George Dvorsky has been thinking about the Elliot Spitzer scandal, and while he’s quite certain that Spitzer transgressed the law and deserves to be punished as such, he thinks we’re overstating the strangeness of the transgression itself:
“Why did Spitzer go to a prostitute in the first place? Well, it’s not because he’s corrupt or evil; those are labels applied to his actions after the fact. Rather, it stems from a deeply hardwired desire to get some action on the side, for sexual fulfillment outside of marriage.
Simply put, he was being a typical guy.”
Just to reiterate, Dvorsky isn’t trying to let Spitzer off the hook here, but he is trying to point out that Spitzer is a flawed human being, just like the rest of us. If democracy has a future, I think it depends on us waking up to the idea that people in positions of power are just ordinary people – which, at the same that it removes them from their pedestals, should also remind us that we’re more than capable of falling from grace ourselves.
9 thoughts on “Why we shouldn’t be so hard on Spitzer”
Dvorsky thinks it’s typical guy thing to use prostitutes? to cheat on a relationship based on mutual promises of fidelity?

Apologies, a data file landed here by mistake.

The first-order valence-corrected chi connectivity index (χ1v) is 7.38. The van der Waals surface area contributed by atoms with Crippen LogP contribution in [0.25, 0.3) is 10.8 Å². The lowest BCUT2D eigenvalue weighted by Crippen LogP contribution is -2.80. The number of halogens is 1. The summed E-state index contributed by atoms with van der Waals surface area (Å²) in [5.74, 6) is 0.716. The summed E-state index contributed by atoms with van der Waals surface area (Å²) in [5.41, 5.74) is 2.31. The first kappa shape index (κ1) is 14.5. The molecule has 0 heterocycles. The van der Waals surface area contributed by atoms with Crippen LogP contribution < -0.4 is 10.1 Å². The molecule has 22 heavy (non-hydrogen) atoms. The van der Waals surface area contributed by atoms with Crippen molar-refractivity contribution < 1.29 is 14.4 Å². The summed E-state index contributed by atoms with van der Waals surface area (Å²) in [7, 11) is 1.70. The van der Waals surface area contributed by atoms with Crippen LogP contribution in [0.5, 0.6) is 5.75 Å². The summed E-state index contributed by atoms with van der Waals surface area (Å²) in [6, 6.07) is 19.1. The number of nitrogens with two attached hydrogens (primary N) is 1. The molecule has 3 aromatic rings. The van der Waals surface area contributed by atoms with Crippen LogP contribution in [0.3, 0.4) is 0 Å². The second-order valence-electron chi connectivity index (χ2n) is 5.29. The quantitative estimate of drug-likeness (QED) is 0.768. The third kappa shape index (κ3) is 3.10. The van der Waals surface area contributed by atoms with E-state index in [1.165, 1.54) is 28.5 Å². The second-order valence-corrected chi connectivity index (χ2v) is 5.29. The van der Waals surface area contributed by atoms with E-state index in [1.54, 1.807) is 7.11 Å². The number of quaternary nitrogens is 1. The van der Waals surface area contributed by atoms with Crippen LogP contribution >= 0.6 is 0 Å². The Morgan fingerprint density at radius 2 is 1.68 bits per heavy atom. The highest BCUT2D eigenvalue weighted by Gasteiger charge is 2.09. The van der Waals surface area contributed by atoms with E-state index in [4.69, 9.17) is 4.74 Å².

Interesting. If Dvorsky has a partner I hope he/she is paying attention.
I think he’s saying the basic psychological urge to do so is typical, rather than actually following through on it.
People hiring prostitutes does not bother me. However, I am deeply bothered that he did it while prosecuting others for the same thing.
@Madeleine: Not that it’s typical, but that it’s a human mistake. We have to stop holding politicians to an inhuman standard, is what he’s trying to say.
@madeleine: i’d say it’s a lot more typical than you think, discussion of it is mainly taboo in guy groups, but i could make a list of some very seemingly-unlikely men i know who have enjoyed that kind of action.
There are two aspects to this question: the cheating on the spouse part, and the paying for sex part. Some people may have an issue with one part or the other, or both. Both are biologically driven, they’ve seen both in chimps.
I think anonymoose has it spot on, expecting people to be superhuman never ends well.
The hypocrisy is the most significant part as far as I’m concerned, but really these scandals are nothing but a distraction from events of actual significance. Events like this are typically an exercise in media character assassination underpinned by political motive, playing on the desire of people to develop moral outrage over something that will have no actual consequences for themselves.
More food for thought at the New York Times.
Wasn’t he using public funds to pay for the prostitution? That’s what I have a problem with. I might be wrong because I don’t really care, but that sounds lousy.
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